As shown in Figure 1, the expression of p-AXL was decreased in hepatic I/R injury. Therefore, we used exogenous recombinant mouse Gas6 protein (rmGas6) to activate AXL. Interestingly, after pretreatment with different doses of rmGas6, the level of transaminase (ALT/AST) in the mouse liver gradually decreased after I/R injury (Figure 2A). Hematoxylin and eosin staining showed that the area of liver necrosis in the rmGas6 pretreatment group was reduced after liver I/R injury (Figure 2B). This evidence indicated that AXL activation with rmGas6 can reduce hepatic I/R injury.
Activated AXL Ameliorates Inflammation in Hepatic I/R Injury
Inflammation is an important feature of hepatic I/R injury.3 Thus, we examined the expression of inflammatory cytokines in hepatic I/R injury. Western blotting results showed that after using different doses of rmGas6, the expression level of p-AXL in mice gradually increased during liver I/R injury. Compared with the control group, the rmGas6 pretreatment group gradually decreased the levels of inflammatory cytokines (IL-1β, IL-6, and TNF-α) in hepatic I/R injury (Figure 3A). The results showed that activated AXL reduced the expression of inflammatory cytokines in the livers of mice after I/R surgery at the mRNA and serum levels (Figure 3B and C). We used Ly6G staining IHC to verify whether rmGas6 could reduce the number of infiltrated neutrophils in liver I/R injury. The results showed that neutrophil infiltration in the rmGas6 pretreatment group was reduced compared with that in the control group (Figure 3D). These results showed that using rmGas6 to activate AXL can reduce the inflammation in hepatic I/R injury.
Activated AXL Ameliorates Hepatocyte Apoptosis in Hepatic I/R Injury
Apoptosis is another significant feature of hepatic I/R injury.1 We found that rmGas6 pretreatment increased the expression of p-AXL after hepatic I/R injury while reducing the proapoptotic proteins BAX and cleaved caspase-3 expression and increasing the expression of the antiapoptotic protein Bcl-2 (Figure 4A). RT-qPCR was used to detect Bcl-2, BAX, and cleaved caspase-3 expression at the mRNA level. This result was consistent with the Western blotting results (Figure 4B). We also used terminal deoxynucleotidal transferase–mediated biotin–deoxyuridine triphosphate nick-end labeling to verify the apoptosis level of hepatocytes in hepatic I/R injury, and the results showed that AXL activation reduced the apoptosis level of hepatocytes after hepatic I/R injury (Figure 4C). Primary hepatocytes were used for in vitro H/R experiments (Figure S2, SDC, https://links.lww.com/TP/C421). Our results showed that pretreatment with rmGas6 to activate AXL can reduce hepatocyte apoptosis in hepatic I/R injury.
Inhibition of AXL Activation Aggravates Hepatic I/R Injury
We used the AXL-specific inhibitor R428 to inhibit the activation of AXL to further verify the function of activated AXL in hepatic I/R injury. The results showed that the R428 pretreatment group had higher ALT and AST levels and a larger areas of liver damage in hepatic I/R injury (Figure 5A and B). After pretreatment with R428, the expression of the inflammatory cytokines (IL-1β, IL-6, and TNF-α) increased, the expression of the BAX and c-caspase-3 increased, and the expression of the Bcl-2 decreased in hepatic I/R injury. At the same time, R428 + rmGas6, the results showed that R428 reversed the effects of rmGas6 in reducing the inflammatory response and liver cell apoptosis in hepatic I/R injury (Figure 5C and D). In vitro, we used cell apoptosis flow cytometry to verify the apoptosis of hepatocytes, and the results showed that hepatocyte apoptosis increased after R428 pretreatment (Figure 5E). Our results further illustrate that AXL activation protects the liver from I/R injury.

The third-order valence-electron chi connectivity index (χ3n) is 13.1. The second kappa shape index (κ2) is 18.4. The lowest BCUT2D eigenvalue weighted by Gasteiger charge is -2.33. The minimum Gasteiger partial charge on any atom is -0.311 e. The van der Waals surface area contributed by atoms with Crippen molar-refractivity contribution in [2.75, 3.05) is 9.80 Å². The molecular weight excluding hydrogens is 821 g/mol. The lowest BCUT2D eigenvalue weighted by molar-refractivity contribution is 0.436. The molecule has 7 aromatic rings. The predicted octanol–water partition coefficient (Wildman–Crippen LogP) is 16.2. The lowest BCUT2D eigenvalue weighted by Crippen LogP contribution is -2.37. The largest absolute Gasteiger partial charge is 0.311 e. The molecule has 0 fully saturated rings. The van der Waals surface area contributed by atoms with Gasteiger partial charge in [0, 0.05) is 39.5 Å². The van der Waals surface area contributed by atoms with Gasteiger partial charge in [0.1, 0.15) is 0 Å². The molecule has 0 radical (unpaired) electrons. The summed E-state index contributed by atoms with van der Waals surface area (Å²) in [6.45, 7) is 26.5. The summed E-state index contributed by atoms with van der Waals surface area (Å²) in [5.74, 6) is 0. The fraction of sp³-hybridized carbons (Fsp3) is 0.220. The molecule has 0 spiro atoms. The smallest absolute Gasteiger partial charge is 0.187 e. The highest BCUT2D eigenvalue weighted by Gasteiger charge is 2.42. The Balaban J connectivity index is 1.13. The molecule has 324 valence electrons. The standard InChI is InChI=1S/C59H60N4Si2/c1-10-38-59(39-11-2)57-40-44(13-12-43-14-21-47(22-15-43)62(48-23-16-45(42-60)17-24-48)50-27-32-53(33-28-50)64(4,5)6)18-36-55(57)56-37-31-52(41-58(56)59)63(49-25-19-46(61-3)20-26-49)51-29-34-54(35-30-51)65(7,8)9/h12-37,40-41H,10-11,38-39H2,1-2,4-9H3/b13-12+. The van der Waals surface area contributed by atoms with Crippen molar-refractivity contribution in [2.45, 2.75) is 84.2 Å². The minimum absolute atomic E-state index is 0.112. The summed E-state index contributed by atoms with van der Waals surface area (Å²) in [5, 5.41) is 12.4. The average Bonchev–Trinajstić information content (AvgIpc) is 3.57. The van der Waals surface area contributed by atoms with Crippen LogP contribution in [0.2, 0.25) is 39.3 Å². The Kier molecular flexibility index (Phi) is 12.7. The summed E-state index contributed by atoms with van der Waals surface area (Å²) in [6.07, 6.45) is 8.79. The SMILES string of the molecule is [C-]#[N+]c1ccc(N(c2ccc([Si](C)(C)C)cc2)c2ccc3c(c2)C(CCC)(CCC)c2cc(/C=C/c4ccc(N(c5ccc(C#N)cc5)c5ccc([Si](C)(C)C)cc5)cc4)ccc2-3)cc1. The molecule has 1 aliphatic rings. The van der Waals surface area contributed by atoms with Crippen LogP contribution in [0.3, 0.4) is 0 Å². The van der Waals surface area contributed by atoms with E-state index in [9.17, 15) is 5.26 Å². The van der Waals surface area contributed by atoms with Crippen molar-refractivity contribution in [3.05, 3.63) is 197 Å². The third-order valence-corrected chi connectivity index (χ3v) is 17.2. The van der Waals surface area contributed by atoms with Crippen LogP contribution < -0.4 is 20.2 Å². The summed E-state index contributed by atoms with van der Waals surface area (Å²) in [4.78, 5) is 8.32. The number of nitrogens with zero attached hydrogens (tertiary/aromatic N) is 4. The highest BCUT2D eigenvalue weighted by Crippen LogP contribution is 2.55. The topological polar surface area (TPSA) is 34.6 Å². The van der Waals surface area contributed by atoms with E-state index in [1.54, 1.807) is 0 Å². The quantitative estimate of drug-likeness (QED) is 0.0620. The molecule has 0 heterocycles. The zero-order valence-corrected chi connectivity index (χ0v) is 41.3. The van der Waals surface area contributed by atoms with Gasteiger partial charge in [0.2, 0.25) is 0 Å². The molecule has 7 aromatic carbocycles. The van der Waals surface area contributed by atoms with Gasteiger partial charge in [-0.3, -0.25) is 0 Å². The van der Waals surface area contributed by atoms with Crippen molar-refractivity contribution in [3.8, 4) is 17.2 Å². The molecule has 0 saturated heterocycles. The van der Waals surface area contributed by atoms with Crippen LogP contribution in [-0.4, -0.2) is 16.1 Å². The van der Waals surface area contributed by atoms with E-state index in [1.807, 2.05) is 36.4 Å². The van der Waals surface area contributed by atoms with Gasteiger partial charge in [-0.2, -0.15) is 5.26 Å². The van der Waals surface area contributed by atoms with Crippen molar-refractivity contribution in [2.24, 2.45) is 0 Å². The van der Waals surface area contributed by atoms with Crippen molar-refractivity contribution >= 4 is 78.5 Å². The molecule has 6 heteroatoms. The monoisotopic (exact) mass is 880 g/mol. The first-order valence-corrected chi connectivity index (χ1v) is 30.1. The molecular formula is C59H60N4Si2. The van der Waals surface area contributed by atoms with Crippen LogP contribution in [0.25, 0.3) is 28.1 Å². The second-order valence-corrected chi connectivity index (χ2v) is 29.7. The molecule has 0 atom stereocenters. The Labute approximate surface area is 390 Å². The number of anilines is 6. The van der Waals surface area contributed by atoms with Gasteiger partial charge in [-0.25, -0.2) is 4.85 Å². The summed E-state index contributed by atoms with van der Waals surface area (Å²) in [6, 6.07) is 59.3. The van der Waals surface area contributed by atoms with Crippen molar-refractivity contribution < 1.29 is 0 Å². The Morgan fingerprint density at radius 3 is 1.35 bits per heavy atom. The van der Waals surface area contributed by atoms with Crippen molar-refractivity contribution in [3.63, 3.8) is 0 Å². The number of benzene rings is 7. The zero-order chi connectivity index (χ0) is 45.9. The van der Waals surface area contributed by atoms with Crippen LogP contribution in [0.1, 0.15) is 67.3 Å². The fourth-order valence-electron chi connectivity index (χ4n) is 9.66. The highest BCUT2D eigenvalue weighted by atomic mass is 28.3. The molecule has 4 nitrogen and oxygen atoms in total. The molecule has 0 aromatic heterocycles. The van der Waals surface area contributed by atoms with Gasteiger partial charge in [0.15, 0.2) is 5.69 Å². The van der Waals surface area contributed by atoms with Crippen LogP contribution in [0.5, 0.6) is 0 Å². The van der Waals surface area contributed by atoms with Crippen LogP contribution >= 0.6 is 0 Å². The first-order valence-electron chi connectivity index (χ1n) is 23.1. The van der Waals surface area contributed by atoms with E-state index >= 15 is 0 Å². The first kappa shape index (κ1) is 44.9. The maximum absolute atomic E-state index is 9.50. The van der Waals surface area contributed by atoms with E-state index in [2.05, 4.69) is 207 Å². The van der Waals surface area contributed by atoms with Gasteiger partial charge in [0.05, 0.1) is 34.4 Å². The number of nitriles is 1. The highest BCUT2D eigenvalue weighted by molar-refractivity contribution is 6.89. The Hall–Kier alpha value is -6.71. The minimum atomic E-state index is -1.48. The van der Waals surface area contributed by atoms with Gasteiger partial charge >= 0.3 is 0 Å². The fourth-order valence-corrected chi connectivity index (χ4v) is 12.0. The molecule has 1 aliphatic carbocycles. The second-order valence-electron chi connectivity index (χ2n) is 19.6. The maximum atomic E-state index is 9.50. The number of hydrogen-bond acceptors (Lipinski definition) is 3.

Activated AXL Inhibits the TLR4/MYD88/NF-κB Pathway by Upregulating SOCS-1
In liver I/R injury, necrotic liver cells release endogenous DAMPs, which activate the TLR4 signaling pathway and produce an inflammatory cascade.3 As shown in Figure 6A, rmGas6 upregulated the expression of SOCS-1 and reduced the expression of TLR4, MYD88, TRAF6, and phospho-NF-κB-p65. Interestingly, we also detected the expression of SOCS-3 that did not change (Figure 6A). R428 pretreatment inhibited the expression of SOCS-1 and activated the TLR4/MYD88/NF-κB signaling axis. The results of the rmGas6 + R428 group showed that R428 reversed the inhibitory effect of activated AXL on the TLR4/MYD88/NF-κB signaling axis (Figure 6B). Immunofluorescence showed that the expression of SOCS-1 was upregulated after rmGas6 pretreatment. R428 pretreatment inhibited the expression of SOCS-1 in hepatic I/R injury and reversed the upregulation of SOCS-1 by AXL (Figure 6C). This evidence indicates that AXL activation can inhibit the TLR4/MYD88/NF-κB signaling pathway by upregulating SOCS-1.
SOCS-1 Mediates the Protective Effect of Activated AXL Against Hepatic I/R Injury
To better explain how SOCS-1 mediates the protective effect of activated AXL on hepatic I/R injury, we used an AAV to specifically knock down SOCS-1 in mouse liver. As shown in the figure, compared with the I/R group, the SOCS-1 knockdown group had higher serum transaminase levels and a larger liver damage area. Despite the use of rmGas6, the SOCS-1 knockdown group did not show reduced liver damage (Figure 7B and C). At the same time, we tested the changes in inflammation and apoptosis of hepatic I/R injury after SOCS-1 was knocked down. Compared with the I/R group, the SOCS-1 knockdown group showed aggravated inflammation and increased cell apoptosis. However, activation of AXL after SOCS-1 knockdown did not improve inflammation or apoptosis in hepatic I/R injury and failed to inhibit the TLR4/MYD88/NF-κB signaling pathway. Compared with the I/R + rmGas6 group, the I/R + rmGas6 + AAV-SOCS-1 group showed increased expression of BAX and c-caspase-3 and levels of inflammatory factors, whereas the levels of TLR4, MYD88, TRAF6, and phospho-NF-κB-p65 were increased (Figure 7D and E). These results indicate that SOCS-1 mediates AXL activation and plays a protective role in hepatic I/R injury.